Snow days, climate change and second order effects

It's a snow day in NYC at 258 W 93rd Street.

It’s a snow day in NYC at 258 W 93rd Street.

It is a snow day in New York City. Again. I am enjoying it but I did grow up in Montana. This one is a little closer to what I would call a snow day, i.e. a decent accumulation where I would be tempted not to use “rock skis”. While I understand why folks (including Marj) are getting tired of this weather, it still brings a smile to my face and joy to my heart.

I am annoyed at and tired of people who use today’s weather here in NYC (and for reasons that are not good, if it is a slow news day, NYC’s weather will become national news) as evidence that the planet isn’t warming, that the climate isn’t changing, that Al Gore and climate change are all a left-wing conspiracy, et yada, yada, yada.

If you have been following this area of research as long as I have (since college in the early 1980’s) you may have noticed one interesting trend from the reality deniers. As the evidence mounts and the modeling of weather and global climate has advanced, the reality denier argument has shifted towards the trivial. From questioning

  • if there is a CO2 greenhouse effect (yes there is);
  • whether or not is CO2 rising (yes it is);
  • is the average global temperature rising (yes it is with November 2009 and January 2010 as the warmest on record);
  • are humans causing the rise in CO2 (straw man argument – burning fossil fuels is a major contributing factor and one of our few controllable factors but it doesn’t matter if we are causing it, only if we can do something to slow it down or better reverse it);
  • the integrity of the research because of one email about bad data in one study and ad homimen attacks on vocal advocates like Al Gore and the most recent (when there is no evidence on your side attack the messenger);
  • “It’s snowing in New York City” (makes a nice sound bite).

Well duh! If you have been paying attention to the data, the climate and weather model forecast for this winter have been spot on. They predict a cold and snowy winter for the northeast through March (sorry to bare cold tidings).

So how does snow happen in New York City if the planet is getting warmer? Fair question.

Let’s start with the concept of second order effects. This is a mathematical term familiar to anyone with advanced training in a field that uses statistical or other mathematical modeling (physics, econometrics or as it happens climate modeling). In simple terms, it is when A causes B to happen and then B causes C to happen. The B to C causality is the second order effect. For most of us in our daily lives, these second or even third order events are what we usually think of as unintended consequences.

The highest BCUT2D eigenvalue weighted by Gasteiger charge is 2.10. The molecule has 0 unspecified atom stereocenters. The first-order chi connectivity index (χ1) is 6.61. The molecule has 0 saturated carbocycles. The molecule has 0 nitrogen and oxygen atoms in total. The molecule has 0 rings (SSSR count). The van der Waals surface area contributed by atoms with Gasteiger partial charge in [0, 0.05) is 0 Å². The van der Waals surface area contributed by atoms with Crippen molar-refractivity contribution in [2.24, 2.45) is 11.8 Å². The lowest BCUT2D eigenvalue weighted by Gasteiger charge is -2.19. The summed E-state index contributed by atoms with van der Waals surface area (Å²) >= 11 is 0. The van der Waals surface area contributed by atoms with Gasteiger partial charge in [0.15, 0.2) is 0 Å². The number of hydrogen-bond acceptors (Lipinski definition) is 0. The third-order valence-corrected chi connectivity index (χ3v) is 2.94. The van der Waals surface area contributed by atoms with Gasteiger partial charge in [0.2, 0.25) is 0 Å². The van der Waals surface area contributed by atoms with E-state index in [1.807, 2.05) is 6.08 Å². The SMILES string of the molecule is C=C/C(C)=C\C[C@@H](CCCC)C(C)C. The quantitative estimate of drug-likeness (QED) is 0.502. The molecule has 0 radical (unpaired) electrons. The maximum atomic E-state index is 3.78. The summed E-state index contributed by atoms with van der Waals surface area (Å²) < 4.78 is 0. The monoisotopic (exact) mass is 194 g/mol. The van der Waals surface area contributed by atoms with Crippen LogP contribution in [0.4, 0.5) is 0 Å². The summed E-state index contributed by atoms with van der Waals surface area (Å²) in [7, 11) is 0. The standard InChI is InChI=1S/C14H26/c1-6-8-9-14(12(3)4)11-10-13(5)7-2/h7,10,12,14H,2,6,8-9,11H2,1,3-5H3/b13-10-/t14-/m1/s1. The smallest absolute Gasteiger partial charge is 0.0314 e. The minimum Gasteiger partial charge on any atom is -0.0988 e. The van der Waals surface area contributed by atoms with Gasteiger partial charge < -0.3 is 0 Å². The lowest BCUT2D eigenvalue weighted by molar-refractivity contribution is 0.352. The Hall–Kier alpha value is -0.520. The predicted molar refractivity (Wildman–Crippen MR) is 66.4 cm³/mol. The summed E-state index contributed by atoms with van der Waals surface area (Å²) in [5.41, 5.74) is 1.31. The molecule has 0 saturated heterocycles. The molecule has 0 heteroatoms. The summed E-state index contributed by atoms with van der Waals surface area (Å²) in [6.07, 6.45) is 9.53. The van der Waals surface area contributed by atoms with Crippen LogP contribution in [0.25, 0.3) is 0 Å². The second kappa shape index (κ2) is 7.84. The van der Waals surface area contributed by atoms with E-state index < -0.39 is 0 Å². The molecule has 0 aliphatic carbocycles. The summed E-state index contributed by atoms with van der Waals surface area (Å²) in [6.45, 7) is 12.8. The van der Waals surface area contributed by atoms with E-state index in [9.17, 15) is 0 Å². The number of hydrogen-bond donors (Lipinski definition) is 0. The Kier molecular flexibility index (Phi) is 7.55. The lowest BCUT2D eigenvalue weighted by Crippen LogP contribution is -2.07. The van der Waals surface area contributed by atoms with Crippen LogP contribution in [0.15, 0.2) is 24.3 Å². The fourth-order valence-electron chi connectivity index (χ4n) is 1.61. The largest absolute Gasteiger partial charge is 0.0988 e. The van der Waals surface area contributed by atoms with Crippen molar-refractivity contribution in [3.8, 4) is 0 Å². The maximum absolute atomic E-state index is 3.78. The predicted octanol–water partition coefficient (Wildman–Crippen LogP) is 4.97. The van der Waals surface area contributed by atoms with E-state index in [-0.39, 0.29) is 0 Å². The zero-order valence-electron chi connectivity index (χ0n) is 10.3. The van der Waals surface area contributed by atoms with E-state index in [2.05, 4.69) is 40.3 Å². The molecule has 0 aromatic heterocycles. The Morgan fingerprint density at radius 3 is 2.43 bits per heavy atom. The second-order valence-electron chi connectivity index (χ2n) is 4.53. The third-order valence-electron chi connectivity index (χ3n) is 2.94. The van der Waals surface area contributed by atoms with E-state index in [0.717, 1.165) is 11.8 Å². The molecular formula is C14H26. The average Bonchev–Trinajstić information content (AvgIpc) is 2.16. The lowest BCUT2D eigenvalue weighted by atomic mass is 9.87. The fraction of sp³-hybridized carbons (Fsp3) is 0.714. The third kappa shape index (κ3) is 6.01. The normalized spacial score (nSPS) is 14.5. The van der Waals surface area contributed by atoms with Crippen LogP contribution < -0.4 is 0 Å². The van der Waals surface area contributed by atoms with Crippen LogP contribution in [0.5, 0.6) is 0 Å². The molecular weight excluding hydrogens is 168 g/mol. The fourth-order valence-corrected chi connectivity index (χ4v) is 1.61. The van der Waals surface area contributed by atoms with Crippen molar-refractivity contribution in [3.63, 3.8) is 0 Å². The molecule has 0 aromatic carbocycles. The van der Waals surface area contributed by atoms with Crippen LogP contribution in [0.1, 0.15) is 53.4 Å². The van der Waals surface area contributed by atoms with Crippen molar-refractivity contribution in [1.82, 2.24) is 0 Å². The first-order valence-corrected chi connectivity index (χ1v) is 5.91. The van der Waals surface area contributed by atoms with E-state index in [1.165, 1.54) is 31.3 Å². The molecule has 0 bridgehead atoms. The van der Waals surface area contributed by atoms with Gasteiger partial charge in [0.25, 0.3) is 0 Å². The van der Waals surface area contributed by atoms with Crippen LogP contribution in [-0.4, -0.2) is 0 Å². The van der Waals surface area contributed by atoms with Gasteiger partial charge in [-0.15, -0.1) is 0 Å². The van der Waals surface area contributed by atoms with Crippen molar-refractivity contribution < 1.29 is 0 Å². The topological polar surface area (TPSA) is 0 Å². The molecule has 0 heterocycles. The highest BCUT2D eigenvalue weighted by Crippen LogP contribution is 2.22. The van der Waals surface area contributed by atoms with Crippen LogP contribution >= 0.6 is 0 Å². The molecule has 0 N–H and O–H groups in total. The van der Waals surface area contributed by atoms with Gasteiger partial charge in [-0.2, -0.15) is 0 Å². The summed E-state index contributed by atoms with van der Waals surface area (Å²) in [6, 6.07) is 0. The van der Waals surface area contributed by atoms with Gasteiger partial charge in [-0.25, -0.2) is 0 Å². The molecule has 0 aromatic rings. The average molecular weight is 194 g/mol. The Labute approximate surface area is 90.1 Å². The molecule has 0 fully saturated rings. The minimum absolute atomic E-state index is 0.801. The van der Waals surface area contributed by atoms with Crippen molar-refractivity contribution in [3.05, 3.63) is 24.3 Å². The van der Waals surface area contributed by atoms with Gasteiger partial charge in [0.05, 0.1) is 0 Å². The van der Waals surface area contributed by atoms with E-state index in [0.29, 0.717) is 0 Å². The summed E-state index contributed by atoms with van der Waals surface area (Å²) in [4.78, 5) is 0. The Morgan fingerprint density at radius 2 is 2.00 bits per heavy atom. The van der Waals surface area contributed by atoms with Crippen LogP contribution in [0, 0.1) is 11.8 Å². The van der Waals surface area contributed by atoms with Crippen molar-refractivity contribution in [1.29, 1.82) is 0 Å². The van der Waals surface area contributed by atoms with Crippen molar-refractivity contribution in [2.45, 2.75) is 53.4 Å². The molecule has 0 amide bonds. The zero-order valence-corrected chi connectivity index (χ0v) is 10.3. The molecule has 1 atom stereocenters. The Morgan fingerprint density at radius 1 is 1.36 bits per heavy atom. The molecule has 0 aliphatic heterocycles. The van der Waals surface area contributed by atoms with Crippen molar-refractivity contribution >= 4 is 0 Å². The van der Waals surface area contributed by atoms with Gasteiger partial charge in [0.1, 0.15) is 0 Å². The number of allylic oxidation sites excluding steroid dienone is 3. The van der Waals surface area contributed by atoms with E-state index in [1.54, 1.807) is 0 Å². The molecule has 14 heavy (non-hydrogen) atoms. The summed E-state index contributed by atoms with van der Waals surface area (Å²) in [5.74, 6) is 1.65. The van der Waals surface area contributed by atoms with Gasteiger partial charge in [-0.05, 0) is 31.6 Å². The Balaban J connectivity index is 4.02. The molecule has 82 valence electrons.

Weather and climate are systems. That means that A causes B which influences C which affects D and E and E affect B and D and C affect A. So, what is causing it to snow in NYC today is too simple of a question. The better question is how can a greenhouse climate change model explain today’s snow in NYC?

So let’s get into the details.

Graphic of the North American jet streams.

This image shows the cold air from the north and the warm air from the south as well as two jet streams between them. The top one is the Midattidute jet stream and the bottom one is the Subtropical jet stream.A fuller description is available at where this graphic is from.

If you pay attention to weather maps, you should know that the weather pattern for temperature across North America is defined by the jet stream. North of the jet stream is cold and south of the jet stream is warm. How far south the jet stream meanders is related to the strength of the wind in the stratosphere (which is the jet stream). The faster it goes (up to 250 knots), the further north it stays (and the cold weather with it). The strength of the jet stream is defined by the temperature of the air in the stratosphere. This is known as the Arctic Oscillation. The larger the temperature difference between the two air maases, the stronger the jet stream.  Typically in winter, the colder the stratosphere above the Arctic, the stronger the jet stream. The warmer the air, the weaker the jet stream (and the colder the weather is in NYC).

Typical summer and winter jet streams over North America.

This graphic depicts what was considered the normal jet stream patterns over North America. This graphic is about weather systems at

The map on the right of this paragraph shows the jet stream for 26 February 2010. Notice how far south it is coming off the Rockies i.e., Texas when Nebraska would be a more typical recent pattern. Also notice where it is coming back north far out in the North Atlantic. A warmer pattern has the jet stream coming up along the coastline. Note that the wind speeds are around 120 knots, half of the top speed.